Headaches are extremely common and most of them aren't a cause for anxiety. Occasionally, though, a headache is a symptom of a serious illness, such as meningitis or a brain haemorrhage, and requires urgent medical attention. Tension headaches are the most common type.
What are the causes?
About three out of four headaches are caused by tension in the scalp or neck muscles due to stress. Tension headaches tend to occur frequently and cause moderate pain, particularly at the back and front of the head. It's often described as a tight band encircling the head. Other common causes of headaches include hangovers, having irregular meals, long journeys, noise, a stuffy atmosphere, thundery weather, too much sleep, too much excitement, a fever, sinusitis and toothache.
A migraine is a one-sided severe headache with eye symptoms and possibly vomiting and can run in families. A severe headache with fever, a stiff neck and rash may be a sign of meningitis, a condition in which the membranes covering the brain and spinal cord become inflamed.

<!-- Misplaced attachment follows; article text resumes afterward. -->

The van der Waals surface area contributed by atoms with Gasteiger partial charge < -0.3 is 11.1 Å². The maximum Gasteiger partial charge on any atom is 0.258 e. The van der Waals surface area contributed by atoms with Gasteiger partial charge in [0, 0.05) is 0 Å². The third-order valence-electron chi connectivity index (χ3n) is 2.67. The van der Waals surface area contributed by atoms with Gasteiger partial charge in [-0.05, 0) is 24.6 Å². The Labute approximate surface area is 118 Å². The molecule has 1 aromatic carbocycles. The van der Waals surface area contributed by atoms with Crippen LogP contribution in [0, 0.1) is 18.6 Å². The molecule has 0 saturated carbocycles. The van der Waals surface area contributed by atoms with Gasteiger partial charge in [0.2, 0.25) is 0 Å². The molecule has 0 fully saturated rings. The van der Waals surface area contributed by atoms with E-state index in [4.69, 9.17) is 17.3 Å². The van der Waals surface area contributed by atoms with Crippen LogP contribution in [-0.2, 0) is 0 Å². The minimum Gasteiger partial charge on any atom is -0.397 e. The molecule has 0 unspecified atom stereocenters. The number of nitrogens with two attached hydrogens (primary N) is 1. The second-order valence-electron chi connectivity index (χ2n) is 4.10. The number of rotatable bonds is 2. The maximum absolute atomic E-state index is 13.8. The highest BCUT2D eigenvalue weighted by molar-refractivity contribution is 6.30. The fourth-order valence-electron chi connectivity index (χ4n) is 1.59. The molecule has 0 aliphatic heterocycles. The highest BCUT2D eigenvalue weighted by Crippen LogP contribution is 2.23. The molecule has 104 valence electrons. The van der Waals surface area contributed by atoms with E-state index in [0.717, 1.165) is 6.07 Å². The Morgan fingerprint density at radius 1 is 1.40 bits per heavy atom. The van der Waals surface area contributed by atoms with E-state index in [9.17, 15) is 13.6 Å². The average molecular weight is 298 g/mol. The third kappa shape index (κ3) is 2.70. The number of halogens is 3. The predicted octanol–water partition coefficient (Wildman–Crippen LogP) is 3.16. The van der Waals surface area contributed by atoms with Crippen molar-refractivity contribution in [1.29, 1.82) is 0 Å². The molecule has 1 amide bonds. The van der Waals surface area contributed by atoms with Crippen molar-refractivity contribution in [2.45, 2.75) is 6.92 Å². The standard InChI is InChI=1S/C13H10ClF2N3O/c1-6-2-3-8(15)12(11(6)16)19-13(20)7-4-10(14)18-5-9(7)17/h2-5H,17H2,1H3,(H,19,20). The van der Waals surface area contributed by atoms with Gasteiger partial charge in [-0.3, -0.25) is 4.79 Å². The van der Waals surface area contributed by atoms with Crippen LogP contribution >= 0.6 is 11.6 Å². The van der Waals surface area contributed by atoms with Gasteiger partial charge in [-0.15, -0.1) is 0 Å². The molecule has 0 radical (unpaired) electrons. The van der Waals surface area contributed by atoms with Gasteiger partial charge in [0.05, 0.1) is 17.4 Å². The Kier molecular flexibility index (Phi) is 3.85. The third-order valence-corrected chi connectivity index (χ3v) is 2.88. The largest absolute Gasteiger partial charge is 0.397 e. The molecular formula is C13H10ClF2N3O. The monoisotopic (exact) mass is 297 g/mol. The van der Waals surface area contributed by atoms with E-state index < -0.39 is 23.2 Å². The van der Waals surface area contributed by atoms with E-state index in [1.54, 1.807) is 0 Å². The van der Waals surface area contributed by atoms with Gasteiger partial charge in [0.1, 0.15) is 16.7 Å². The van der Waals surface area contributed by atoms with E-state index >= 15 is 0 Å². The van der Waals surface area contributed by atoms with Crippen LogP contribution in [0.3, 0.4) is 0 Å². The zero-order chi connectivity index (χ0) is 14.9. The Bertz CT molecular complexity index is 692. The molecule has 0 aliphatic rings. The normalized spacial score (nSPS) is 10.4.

A sudden headache that feels like a blow to the back of the head could be a subarachnoid haemorrhage, in which bleeding occurs between the membranes covering the brain.
In elderly people, a headache with tenderness of the scalp or temple may be due to temporal arteritis, in which blood vessels in the head become inflamed.
What might be done?
If your doctor suspects an underlying condition, you may require tests, such as CT scanning or MRI of your brain, and an opinion from a neurologist.
What's the treatment?
The treatment depends on the cause of the headache. For example, a tension headache will usually clear up with rest and painkillers. Cluster headaches and migraines can be treated with drugs. Excess painkillers, especially those containing codeine, can actually cause a headache.